For our preview of Chris Coleman’s production from our January issue, click here.
Chris Colemon’s Shakespeare’s Amazing Cymbeline succeeds in making a rather difficult play not merely accessible, but perhaps even meaningful again. The play, which debuted last month in the PCS’s Ellen Bye Studio in the Armory, is an intensely personal and intimate re-telling, eschewing the stately pageantry of so many modern Shakespeare productions and focusing instead on highlighting its emotional pressure points.
The play opens with the Pianist, an elderly black man who shuffles in under the glare of a single spotlight. Uncovering a dusty old piano, he plays a few somber notes and begins speaking, hinting ominously at trouble to come.
As his opening words fade out, the stage lights brighten on a square, stone slab, set directly in the middle of the Armory’s smaller, underground Ellen Bye studio. It is here that most of the action of the play takes place—beginning with the exile of Posthumus, a man of lowly birth who has married the king Cymbeline’s daughter without permission. Posthumus departs hastily for Rome, leaving his heartbroken wife Imogen to her father’s ire. From here the plot quickly spins off in multiple directions: the Queen’s machinations to get her feckless son installed on the thrown instead of Imogen; Posthumus’ wager against his distant wife’s faithfulness; Imogen’s eventual escape from the castle into Wales; a battle for the very freedom of the kingdom; Posthumus’ pivotal forgiveness of the man who sought to destroy him.
All the while, guiding us through this Shakespearean labyrinth is the Pianist. His music is appropriately minimal—melodic, sorrowful, and sometimes shockingly dissonant—but all too often the Pianist’s spoken explanations of the action onstage feel unnecessary. While some of his interjections are indeed moving—and provide occasional comic relief—it is often as if he is playing the role of a musical Cliff Notes—repeating the action onstage, but not adding to the drama itself. As the play reaches its climax, the screenwriter’s maxim, “Show, Don’t Tell,” frequently comes to mind.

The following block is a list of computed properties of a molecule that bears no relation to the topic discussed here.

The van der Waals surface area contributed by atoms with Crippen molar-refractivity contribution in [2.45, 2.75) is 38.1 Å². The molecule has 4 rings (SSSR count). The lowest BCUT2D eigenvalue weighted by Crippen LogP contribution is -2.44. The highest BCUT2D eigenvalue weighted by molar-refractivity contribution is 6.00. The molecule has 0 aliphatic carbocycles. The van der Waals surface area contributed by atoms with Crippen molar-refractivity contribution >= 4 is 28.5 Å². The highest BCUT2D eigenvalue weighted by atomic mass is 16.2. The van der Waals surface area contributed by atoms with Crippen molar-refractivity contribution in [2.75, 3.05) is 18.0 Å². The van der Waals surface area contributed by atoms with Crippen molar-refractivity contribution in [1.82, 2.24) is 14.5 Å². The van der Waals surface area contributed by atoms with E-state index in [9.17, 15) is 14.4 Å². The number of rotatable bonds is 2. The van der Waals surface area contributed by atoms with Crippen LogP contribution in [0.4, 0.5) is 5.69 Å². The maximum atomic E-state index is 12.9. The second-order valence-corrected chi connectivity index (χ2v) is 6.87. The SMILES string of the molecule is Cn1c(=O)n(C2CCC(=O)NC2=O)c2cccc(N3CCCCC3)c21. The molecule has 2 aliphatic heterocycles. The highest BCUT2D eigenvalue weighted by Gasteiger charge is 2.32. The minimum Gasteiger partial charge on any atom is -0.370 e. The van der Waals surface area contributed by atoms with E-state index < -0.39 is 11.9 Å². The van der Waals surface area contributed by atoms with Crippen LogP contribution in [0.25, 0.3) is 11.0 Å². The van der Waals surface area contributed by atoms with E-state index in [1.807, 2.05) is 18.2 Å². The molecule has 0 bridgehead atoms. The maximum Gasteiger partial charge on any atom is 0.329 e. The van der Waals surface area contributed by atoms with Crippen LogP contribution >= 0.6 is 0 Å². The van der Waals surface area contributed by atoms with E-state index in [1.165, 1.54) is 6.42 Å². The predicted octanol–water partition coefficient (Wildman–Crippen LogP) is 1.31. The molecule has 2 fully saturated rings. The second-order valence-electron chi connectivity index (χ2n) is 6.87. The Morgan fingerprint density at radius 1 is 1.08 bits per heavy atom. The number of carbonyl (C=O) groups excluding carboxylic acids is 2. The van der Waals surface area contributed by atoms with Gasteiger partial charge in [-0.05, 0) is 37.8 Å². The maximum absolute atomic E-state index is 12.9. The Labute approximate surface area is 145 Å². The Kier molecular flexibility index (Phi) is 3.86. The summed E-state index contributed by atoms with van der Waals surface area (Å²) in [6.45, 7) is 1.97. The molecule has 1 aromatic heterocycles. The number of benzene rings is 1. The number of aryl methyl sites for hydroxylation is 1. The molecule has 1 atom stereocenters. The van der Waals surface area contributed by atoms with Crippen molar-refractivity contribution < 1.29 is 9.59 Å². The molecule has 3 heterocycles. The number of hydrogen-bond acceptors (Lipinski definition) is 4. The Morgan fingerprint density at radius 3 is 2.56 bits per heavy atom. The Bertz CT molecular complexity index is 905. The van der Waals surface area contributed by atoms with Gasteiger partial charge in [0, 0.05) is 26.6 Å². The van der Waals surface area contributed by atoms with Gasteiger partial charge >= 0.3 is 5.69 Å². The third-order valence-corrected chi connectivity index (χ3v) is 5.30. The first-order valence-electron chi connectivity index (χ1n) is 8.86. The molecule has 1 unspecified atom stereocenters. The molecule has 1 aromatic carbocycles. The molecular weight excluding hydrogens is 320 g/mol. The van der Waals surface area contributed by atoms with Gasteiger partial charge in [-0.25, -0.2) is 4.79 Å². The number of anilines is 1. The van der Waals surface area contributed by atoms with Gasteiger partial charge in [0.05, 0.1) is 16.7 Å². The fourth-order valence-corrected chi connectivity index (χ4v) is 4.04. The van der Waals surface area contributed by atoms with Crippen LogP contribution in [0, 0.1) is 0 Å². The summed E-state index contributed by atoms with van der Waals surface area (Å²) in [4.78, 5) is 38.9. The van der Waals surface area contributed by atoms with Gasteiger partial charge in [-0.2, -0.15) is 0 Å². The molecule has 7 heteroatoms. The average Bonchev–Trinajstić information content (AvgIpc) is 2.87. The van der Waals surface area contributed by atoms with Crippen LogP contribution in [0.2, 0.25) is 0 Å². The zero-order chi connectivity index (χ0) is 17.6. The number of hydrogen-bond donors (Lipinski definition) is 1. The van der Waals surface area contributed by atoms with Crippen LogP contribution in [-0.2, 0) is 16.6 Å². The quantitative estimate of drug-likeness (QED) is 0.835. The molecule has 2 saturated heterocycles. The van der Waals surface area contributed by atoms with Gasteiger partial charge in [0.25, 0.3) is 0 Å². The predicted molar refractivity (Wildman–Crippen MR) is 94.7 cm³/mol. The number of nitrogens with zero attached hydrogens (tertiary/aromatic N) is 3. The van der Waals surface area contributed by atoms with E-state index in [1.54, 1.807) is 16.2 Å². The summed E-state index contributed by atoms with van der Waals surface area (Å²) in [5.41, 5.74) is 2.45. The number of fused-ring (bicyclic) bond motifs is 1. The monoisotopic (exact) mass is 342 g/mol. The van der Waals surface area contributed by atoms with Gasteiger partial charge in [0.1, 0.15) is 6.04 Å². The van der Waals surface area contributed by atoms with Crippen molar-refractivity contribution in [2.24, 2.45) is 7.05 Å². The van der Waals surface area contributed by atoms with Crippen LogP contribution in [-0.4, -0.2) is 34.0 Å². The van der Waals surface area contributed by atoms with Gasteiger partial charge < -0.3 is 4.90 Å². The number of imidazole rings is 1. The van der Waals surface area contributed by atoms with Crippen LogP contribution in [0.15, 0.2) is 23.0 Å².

Part of the problem is that the Pianist remains a faceless character from beginning to end. He frequently alludes to the Bard’s thoughts and frustrations (or perhaps they are Coleman’s)—but we learn nothing of the Pianist himself. His tone and dry wit hint at past trauma, but beyond that, his pain (and our sympathy) remains unscratched. Walking out of the theater, I found myself longing to know who the Pianist really was—and, most importantly, why Cymbeline’s story meant anything to him. Juxtaposition—as opposed to clever explication—may have been a more successful tact for the Pianist to take.
But like Posthumus, I find it easy to forgive these sins. The cast and costuming are superb. The staging is exquisitely restrained. And who can forget the particularly realistic looking severed head toward the end of the play. On the whole, Coleman’s resurrection of Cymbeline is a masterful work and one that deserves much of the praise it has garnered so far.